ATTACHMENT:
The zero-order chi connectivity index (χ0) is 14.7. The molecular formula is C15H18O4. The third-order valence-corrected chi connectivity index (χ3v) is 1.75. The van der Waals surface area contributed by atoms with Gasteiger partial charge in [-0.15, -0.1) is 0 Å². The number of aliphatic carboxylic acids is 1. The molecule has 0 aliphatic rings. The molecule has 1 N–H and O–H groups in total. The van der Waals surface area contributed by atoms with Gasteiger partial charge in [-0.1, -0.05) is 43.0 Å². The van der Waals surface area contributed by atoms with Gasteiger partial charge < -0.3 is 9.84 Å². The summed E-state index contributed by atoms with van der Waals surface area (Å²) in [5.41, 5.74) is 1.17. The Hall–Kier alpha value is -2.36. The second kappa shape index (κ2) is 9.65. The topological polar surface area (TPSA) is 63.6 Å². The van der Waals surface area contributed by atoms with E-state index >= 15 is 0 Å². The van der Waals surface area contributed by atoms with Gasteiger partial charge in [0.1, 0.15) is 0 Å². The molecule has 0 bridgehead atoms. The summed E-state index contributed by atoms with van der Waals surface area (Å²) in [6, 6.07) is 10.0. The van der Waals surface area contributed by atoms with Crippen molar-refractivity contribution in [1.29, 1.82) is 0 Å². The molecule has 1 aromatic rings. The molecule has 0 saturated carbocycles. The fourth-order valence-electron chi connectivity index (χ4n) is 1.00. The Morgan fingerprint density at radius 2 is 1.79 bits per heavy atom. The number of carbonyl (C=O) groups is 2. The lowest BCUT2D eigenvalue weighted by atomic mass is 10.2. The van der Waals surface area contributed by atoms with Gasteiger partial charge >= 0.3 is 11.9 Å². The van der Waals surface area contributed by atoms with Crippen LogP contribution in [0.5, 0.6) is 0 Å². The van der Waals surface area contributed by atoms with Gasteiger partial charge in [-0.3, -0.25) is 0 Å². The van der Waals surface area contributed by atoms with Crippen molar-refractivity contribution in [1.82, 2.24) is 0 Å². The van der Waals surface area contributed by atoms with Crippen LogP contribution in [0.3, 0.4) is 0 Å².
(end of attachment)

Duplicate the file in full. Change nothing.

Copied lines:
The zero-order chi connectivity index (χ0) is 14.7. The molecular formula is C15H18O4. The third-order valence-corrected chi connectivity index (χ3v) is 1.75. The van der Waals surface area contributed by atoms with Gasteiger partial charge in [-0.15, -0.1) is 0 Å². The number of aliphatic carboxylic acids is 1. The molecule has 0 aliphatic rings. The molecule has 1 N–H and O–H groups in total. The van der Waals surface area contributed by atoms with Gasteiger partial charge in [-0.1, -0.05) is 43.0 Å². The van der Waals surface area contributed by atoms with Gasteiger partial charge < -0.3 is 9.84 Å². The summed E-state index contributed by atoms with van der Waals surface area (Å²) in [5.41, 5.74) is 1.17. The Hall–Kier alpha value is -2.36. The second kappa shape index (κ2) is 9.65. The topological polar surface area (TPSA) is 63.6 Å². The van der Waals surface area contributed by atoms with E-state index >= 15 is 0 Å². The van der Waals surface area contributed by atoms with Gasteiger partial charge in [0.1, 0.15) is 0 Å². The molecule has 0 bridgehead atoms. The summed E-state index contributed by atoms with van der Waals surface area (Å²) in [6, 6.07) is 10.0. The van der Waals surface area contributed by atoms with Crippen molar-refractivity contribution in [1.29, 1.82) is 0 Å². The molecule has 1 aromatic rings. The molecule has 0 saturated carbocycles. The fourth-order valence-electron chi connectivity index (χ4n) is 1.00. The Morgan fingerprint density at radius 2 is 1.79 bits per heavy atom. The number of carbonyl (C=O) groups is 2. The lowest BCUT2D eigenvalue weighted by atomic mass is 10.2. The van der Waals surface area contributed by atoms with Gasteiger partial charge >= 0.3 is 11.9 Å². The van der Waals surface area contributed by atoms with Crippen LogP contribution in [0.5, 0.6) is 0 Å². The van der Waals surface area contributed by atoms with Gasteiger partial charge in [-0.3, -0.25) is 0 Å². The van der Waals surface area contributed by atoms with Crippen molar-refractivity contribution in [1.82, 2.24) is 0 Å². The van der Waals surface area contributed by atoms with Crippen LogP contribution in [0.3, 0.4) is 0 Å².